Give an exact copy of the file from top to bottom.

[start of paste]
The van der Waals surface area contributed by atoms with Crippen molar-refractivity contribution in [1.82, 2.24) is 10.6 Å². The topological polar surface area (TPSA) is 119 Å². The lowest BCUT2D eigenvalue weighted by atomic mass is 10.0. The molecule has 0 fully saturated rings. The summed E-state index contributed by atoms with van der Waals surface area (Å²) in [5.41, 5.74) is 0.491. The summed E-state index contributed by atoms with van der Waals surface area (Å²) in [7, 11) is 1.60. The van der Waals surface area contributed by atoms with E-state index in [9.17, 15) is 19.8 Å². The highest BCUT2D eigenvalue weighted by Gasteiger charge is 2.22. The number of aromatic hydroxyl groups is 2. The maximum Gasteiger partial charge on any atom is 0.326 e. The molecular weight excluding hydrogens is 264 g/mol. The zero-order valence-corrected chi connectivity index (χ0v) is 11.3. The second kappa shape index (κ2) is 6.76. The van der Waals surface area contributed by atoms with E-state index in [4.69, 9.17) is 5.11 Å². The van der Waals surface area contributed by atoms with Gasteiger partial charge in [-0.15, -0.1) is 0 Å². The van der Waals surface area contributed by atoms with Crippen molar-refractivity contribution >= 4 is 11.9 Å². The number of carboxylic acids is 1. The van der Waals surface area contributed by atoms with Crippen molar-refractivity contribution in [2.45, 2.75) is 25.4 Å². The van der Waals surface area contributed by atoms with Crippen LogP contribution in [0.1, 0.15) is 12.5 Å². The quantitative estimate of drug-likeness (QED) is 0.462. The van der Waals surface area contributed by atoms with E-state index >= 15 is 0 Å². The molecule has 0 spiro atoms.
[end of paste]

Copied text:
The van der Waals surface area contributed by atoms with Crippen molar-refractivity contribution in [1.82, 2.24) is 10.6 Å². The topological polar surface area (TPSA) is 119 Å². The lowest BCUT2D eigenvalue weighted by atomic mass is 10.0. The molecule has 0 fully saturated rings. The summed E-state index contributed by atoms with van der Waals surface area (Å²) in [5.41, 5.74) is 0.491. The summed E-state index contributed by atoms with van der Waals surface area (Å²) in [7, 11) is 1.60. The van der Waals surface area contributed by atoms with E-state index in [9.17, 15) is 19.8 Å². The highest BCUT2D eigenvalue weighted by Gasteiger charge is 2.22. The number of aromatic hydroxyl groups is 2. The maximum Gasteiger partial charge on any atom is 0.326 e. The molecular weight excluding hydrogens is 264 g/mol. The zero-order valence-corrected chi connectivity index (χ0v) is 11.3. The second kappa shape index (κ2) is 6.76. The van der Waals surface area contributed by atoms with E-state index in [4.69, 9.17) is 5.11 Å². The van der Waals surface area contributed by atoms with Gasteiger partial charge in [-0.15, -0.1) is 0 Å². The van der Waals surface area contributed by atoms with Crippen molar-refractivity contribution >= 4 is 11.9 Å². The number of carboxylic acids is 1. The van der Waals surface area contributed by atoms with Crippen molar-refractivity contribution in [2.45, 2.75) is 25.4 Å². The van der Waals surface area contributed by atoms with Crippen LogP contribution in [0.1, 0.15) is 12.5 Å². The quantitative estimate of drug-likeness (QED) is 0.462. The van der Waals surface area contributed by atoms with E-state index >= 15 is 0 Å². The molecule has 0 spiro atoms.